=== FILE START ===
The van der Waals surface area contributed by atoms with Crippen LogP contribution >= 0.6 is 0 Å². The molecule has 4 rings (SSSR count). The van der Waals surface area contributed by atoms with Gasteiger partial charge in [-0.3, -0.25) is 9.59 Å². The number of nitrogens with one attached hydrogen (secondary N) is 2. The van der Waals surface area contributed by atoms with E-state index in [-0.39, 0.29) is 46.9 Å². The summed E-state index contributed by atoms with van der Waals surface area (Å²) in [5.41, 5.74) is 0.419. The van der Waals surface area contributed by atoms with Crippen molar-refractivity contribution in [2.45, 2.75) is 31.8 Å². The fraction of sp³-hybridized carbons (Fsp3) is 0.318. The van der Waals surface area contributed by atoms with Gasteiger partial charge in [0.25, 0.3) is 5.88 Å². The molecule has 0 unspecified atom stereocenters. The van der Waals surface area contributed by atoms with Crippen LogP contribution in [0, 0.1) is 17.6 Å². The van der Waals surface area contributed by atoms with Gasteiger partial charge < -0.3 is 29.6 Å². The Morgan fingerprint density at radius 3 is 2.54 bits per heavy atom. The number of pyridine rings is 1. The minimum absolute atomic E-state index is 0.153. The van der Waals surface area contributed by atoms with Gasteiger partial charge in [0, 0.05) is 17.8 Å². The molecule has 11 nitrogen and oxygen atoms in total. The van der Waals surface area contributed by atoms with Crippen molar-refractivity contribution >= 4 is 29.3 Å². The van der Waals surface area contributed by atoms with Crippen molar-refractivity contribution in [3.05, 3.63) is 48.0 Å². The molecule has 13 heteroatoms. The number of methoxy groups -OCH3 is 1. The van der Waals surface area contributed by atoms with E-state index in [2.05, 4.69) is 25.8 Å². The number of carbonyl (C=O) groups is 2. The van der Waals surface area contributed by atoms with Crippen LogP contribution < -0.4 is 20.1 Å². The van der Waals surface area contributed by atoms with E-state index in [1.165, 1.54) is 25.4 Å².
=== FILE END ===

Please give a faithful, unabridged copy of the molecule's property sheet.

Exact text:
The van der Waals surface area contributed by atoms with Crippen LogP contribution >= 0.6 is 0 Å². The molecule has 4 rings (SSSR count). The van der Waals surface area contributed by atoms with Gasteiger partial charge in [-0.3, -0.25) is 9.59 Å². The number of nitrogens with one attached hydrogen (secondary N) is 2. The van der Waals surface area contributed by atoms with E-state index in [-0.39, 0.29) is 46.9 Å². The summed E-state index contributed by atoms with van der Waals surface area (Å²) in [5.41, 5.74) is 0.419. The van der Waals surface area contributed by atoms with Crippen molar-refractivity contribution in [2.45, 2.75) is 31.8 Å². The fraction of sp³-hybridized carbons (Fsp3) is 0.318. The van der Waals surface area contributed by atoms with Gasteiger partial charge in [0.25, 0.3) is 5.88 Å². The molecule has 0 unspecified atom stereocenters. The van der Waals surface area contributed by atoms with Crippen LogP contribution in [0, 0.1) is 17.6 Å². The van der Waals surface area contributed by atoms with Gasteiger partial charge < -0.3 is 29.6 Å². The Morgan fingerprint density at radius 3 is 2.54 bits per heavy atom. The number of pyridine rings is 1. The minimum absolute atomic E-state index is 0.153. The van der Waals surface area contributed by atoms with Gasteiger partial charge in [0, 0.05) is 17.8 Å². The molecule has 11 nitrogen and oxygen atoms in total. The van der Waals surface area contributed by atoms with Crippen molar-refractivity contribution >= 4 is 29.3 Å². The van der Waals surface area contributed by atoms with Crippen molar-refractivity contribution in [3.05, 3.63) is 48.0 Å². The molecule has 13 heteroatoms. The number of methoxy groups -OCH3 is 1. The van der Waals surface area contributed by atoms with E-state index in [2.05, 4.69) is 25.8 Å². The number of carbonyl (C=O) groups is 2. The van der Waals surface area contributed by atoms with Crippen LogP contribution < -0.4 is 20.1 Å². The van der Waals surface area contributed by atoms with E-state index in [1.165, 1.54) is 25.4 Å².